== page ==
Kid’s Book Review: The Battle of Cable Street

Kid’s Book Review: The Battle of Cable Street

About the Book and Author

According the the mother of our young reviewer, Ali told her that this was the best history book he has read in ages! He loved it!

Political tensions are heightening on the streets of Stepney, and as Oswald Mosley comes to power, Elsie begins to see friendships torn apart … Award-winning author Tanya Landman explores the rise of antisemitic fascism in 1930s London in this gripping new story that is published by Barrington Stoke using a dyslexia-friendly typeface and coloured pages.

The Battle of Cable Street cover
Tanya Landman author photo

Tanya studied for a degree in English Literature at Liverpool University before working in a bookshop, an arts centre and a zoo. Since 1992 Tanya has been part of Storybox Theatre working as a writer, administrator and performer – a job which has taken her to festivals all over the world.

Buffalo Soldier won the 2015 Carnegie Medal and to date she has written over 40 books for children and young adults. You can find out more by visiting her website.

Book Review

This book reminds you that the winners get to write history and that there is often more to events than what you might originally be told

The Battle of Cable Street was a spectacular insight into a topic that has been ignored when I was taught about what lead to the Second World War. Before, I’ve often been given the impression that Britain was the saviour, the pure, but it definitely was not.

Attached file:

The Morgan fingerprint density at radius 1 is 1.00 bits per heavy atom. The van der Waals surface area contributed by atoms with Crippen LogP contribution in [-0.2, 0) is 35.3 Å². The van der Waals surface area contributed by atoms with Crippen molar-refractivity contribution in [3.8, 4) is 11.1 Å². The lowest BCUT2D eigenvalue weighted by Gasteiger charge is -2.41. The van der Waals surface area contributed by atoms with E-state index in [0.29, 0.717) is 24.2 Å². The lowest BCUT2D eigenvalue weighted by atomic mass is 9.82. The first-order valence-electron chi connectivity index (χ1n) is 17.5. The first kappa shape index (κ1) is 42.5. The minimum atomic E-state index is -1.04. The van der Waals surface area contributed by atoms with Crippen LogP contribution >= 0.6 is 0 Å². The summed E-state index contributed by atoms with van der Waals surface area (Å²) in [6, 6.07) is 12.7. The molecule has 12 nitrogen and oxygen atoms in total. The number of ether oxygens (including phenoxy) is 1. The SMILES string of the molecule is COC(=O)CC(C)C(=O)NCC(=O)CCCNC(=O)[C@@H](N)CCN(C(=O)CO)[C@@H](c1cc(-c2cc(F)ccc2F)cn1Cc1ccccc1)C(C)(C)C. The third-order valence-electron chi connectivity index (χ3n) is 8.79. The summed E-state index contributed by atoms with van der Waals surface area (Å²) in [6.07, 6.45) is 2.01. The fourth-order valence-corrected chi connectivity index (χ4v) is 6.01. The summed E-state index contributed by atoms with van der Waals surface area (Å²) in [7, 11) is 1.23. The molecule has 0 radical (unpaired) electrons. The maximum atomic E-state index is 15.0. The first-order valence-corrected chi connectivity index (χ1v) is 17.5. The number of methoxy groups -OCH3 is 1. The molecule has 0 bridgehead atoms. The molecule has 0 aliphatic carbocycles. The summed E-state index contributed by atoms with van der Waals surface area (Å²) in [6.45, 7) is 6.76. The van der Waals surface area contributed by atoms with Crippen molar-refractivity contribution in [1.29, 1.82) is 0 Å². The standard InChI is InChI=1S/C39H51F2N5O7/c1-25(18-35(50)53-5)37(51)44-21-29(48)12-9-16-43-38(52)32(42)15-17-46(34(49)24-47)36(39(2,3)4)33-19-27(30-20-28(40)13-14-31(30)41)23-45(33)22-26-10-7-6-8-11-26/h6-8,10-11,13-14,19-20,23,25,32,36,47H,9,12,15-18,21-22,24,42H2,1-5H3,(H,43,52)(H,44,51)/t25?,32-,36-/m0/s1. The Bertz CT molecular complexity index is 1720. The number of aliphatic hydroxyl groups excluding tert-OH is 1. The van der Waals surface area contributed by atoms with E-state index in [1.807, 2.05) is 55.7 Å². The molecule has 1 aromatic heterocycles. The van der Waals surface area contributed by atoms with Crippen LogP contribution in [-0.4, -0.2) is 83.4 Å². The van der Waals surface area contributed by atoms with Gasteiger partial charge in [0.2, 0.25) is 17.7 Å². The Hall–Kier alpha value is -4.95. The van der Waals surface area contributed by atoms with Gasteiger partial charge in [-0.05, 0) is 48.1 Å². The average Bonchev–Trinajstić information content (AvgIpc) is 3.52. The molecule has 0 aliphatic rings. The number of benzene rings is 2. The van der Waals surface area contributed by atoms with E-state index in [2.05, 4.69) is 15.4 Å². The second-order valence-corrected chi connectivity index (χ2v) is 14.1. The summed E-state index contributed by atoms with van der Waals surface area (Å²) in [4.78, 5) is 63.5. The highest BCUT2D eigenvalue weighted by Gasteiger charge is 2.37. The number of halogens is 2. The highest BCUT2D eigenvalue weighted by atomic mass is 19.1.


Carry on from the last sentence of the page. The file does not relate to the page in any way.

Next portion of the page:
The Battle of Cable Street takes place in the slums of London where we meet the narrator, Elsie. We learn that she lives with her brother, Mickey, and her grandmother. From an early age, Elsie would head out with her friends and play fantasy games. But that all changes as fascism takes London by storm, and the children get older. Pulled apart initially by the responsibilities that come with age, the divisions between the friends become impossible to ignore as they become increasingly involved in the politics of the day.

As Elsie and her friends find themselves on different sides of the fascist movement, the novel moves to an amazing finale when the protestors meet and the Battle of Cable Street really begins.

To appreciate this novel fully might require a bit of historical knowledge to understand what is happening, so I would recommend this book to older children who are learning about World War 2, as it shows them how, despite what you might have been taught, nothing is perfect. This book reminds you that the winners get to write history and that there is often more to events than what you might originally be told.

I really enjoyed this book: I was fascinated by this period in history, which I didn’t know about before, and I enjoyed finding out about it.

If you would would like to buy a copy of the book we invite you to order it from your local independent book shop.

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Alternatively, we suggest that you visit your local library and request to borrow a copy from a friendly librarian.

Whichever you choose we hope you enjoy being part of your unique reading community – happy reading everyone!

Reviewer Profile

  • Name: Alastair
  • Age: 12 years
  • Likes: science and space, Lego and sports
  • Dislikes: mushrooms and blue cheese
  • Favourite Book: Journey to the River Sea by Eva Ibbotson
  • Favourite Song: Hello by Adele
  • Favourite Film: Star Wars